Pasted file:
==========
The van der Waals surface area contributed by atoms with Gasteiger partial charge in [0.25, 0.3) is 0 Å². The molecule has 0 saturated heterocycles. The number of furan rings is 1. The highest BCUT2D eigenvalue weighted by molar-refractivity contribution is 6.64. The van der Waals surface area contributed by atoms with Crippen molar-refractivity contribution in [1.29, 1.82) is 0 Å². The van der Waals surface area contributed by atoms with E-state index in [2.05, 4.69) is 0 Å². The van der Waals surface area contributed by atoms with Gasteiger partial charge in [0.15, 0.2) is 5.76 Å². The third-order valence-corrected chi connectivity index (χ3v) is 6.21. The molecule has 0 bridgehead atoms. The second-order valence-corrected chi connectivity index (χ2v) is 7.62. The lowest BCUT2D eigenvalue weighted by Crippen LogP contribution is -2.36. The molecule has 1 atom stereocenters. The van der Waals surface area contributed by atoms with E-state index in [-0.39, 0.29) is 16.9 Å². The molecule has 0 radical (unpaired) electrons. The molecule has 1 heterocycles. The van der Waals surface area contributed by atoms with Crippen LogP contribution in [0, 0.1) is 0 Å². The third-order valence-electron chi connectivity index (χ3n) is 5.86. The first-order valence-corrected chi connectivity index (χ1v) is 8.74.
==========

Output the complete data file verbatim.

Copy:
The van der Waals surface area contributed by atoms with Gasteiger partial charge in [0.25, 0.3) is 0 Å². The molecule has 0 saturated heterocycles. The number of furan rings is 1. The highest BCUT2D eigenvalue weighted by molar-refractivity contribution is 6.64. The van der Waals surface area contributed by atoms with Crippen molar-refractivity contribution in [1.29, 1.82) is 0 Å². The van der Waals surface area contributed by atoms with E-state index in [2.05, 4.69) is 0 Å². The van der Waals surface area contributed by atoms with Gasteiger partial charge in [0.15, 0.2) is 5.76 Å². The third-order valence-corrected chi connectivity index (χ3v) is 6.21. The molecule has 0 bridgehead atoms. The second-order valence-corrected chi connectivity index (χ2v) is 7.62. The lowest BCUT2D eigenvalue weighted by Crippen LogP contribution is -2.36. The molecule has 1 atom stereocenters. The van der Waals surface area contributed by atoms with E-state index in [-0.39, 0.29) is 16.9 Å². The molecule has 0 radical (unpaired) electrons. The molecule has 1 heterocycles. The van der Waals surface area contributed by atoms with Crippen LogP contribution in [0, 0.1) is 0 Å². The third-order valence-electron chi connectivity index (χ3n) is 5.86. The first-order valence-corrected chi connectivity index (χ1v) is 8.74.